Emtithal Mahmoud is a world champion slam poet and activist for the refugee cause. Born in Khartoum, Sudan, “Emi” – as she is known among her supporters– immigrated to the United States of America as a child with her family. She uses her talents to shine a light on the experiences of millions of refugees worldwide.
“I use my words to raise the alarm on the conflicts of our time...in the hopes that someone might hear something that moves them,” says Emi. In 2016, she was named a UNHCR Goodwill Ambassador and has visited refugee camps in Jordan, Uganda, and Greece, teaching poetry workshops and inspiring countless refugees to share their story.
Meaza Ashenafi is the first female Chief Justice of Ethiopia and a trailblazer in many ways, mainly for legal advocacy through her work with Ethiopian Women’s Lawyers Association (EWLA), an organization she co-founded with like-minded young female lawyers. After finishing law school from Addis Ababa University, of which she was the only female graduate from her class year, she served as a criminal court judge, which allowed her to see first-hand how the laws were discriminating against women.
“When we founded EWLA 20 years ago, we did historic work of getting discriminatory laws, such as family law, citizenship law, pension law repealed. We brought the word ‘Sexual Abuse’ and ‘Sexual Harassment’ into the Amharic Language, as there were no words to describe them then”.
Chief Justice Meaza is also a co-founder along with other female businesswomen of Enat Bank, the first bank in Ethiopia founded by a female-majority shareholders, which she co-founded after noticing there was lack of financial provision for women.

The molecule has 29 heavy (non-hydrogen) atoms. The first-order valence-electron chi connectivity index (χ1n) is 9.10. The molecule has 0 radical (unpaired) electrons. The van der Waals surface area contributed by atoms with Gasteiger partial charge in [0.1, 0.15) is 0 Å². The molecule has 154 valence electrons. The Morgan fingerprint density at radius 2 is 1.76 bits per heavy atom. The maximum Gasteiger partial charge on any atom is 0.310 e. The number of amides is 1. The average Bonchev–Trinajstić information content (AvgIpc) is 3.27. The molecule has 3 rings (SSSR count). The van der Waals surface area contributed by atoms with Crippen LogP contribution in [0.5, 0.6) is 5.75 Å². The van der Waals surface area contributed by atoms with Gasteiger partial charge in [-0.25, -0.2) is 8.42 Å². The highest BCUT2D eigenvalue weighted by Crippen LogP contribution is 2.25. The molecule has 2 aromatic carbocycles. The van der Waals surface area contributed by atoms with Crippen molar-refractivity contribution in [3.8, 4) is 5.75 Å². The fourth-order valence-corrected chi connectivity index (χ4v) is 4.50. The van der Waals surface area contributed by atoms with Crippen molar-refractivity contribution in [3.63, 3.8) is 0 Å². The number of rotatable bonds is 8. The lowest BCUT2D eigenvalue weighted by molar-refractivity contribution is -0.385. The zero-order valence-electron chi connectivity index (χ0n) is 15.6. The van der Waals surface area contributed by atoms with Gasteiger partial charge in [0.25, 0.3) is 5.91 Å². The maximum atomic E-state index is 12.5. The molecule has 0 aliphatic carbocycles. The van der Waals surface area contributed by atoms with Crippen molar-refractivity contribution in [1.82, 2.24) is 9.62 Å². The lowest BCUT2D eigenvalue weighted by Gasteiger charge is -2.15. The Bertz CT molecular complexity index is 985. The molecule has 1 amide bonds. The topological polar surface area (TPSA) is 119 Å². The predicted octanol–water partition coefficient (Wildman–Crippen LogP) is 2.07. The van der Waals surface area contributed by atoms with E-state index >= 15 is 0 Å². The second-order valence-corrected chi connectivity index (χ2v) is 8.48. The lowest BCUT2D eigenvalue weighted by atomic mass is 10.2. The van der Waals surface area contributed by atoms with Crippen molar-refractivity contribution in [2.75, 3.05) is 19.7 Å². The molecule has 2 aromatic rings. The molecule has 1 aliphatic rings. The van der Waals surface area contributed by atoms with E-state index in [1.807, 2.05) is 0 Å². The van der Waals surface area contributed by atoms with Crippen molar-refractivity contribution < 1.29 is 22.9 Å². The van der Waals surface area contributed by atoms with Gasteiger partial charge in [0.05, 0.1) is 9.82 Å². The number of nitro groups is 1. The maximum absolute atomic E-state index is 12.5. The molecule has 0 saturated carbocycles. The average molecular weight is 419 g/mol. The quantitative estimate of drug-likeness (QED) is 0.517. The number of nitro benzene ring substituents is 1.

“Leadership for me is having a vision and striving to achieve it. Women need to believe that they can do whatever they set themselves to do, despite the society’s pressure and people telling them otherwise. You can only have the power to be a change maker if you believe in yourself,” she says.
Feminist blogger and humanitarian reporter from Cameroon, Zoneziwoh Mbondgulo-Wondieh is the founder of the NGO Women for a Change and a member of the civil society advisory group to the Generation Equality Forum.
In her work as an activist and as a reporter, Mbondgulo-Wondieh gives voice to Cameroonian women's perspectives on the country's development.
“We must not lose focus towards accelerating efforts like never before in increasing women’s voices, leadership and agency. The Generation Equality Forum provides us all … an opportunity to ensure that we be the first generation to be serious about realizing an equal future for all,” she said in her remarks at the United Nations commemoration of International Women’s Day 2021.
Glanis Changachirere, Zimbabwean women’s rights activist, is the founding Director of the Institute for Young Women Development (IYWD) and the founding Coordinator of the African Women Leaders Forum. She is also a member of the Steering Committee of the Zimbabwean chapter of the UN Women-supported African Women Leaders Network.
Raised in the deeply patriarchal, rural province of Mashonaland Central, Zimbabwe, Changachirere explains that it was the pain she experienced trying to assert that girls were equal to boys and deserved equal education and career opportunities that motivated her to start IYDW at the age of 26: “As young women, we need to redefine ourselves, both to ourselves and also to the society they need to see a young women in a different way altogether,” she says.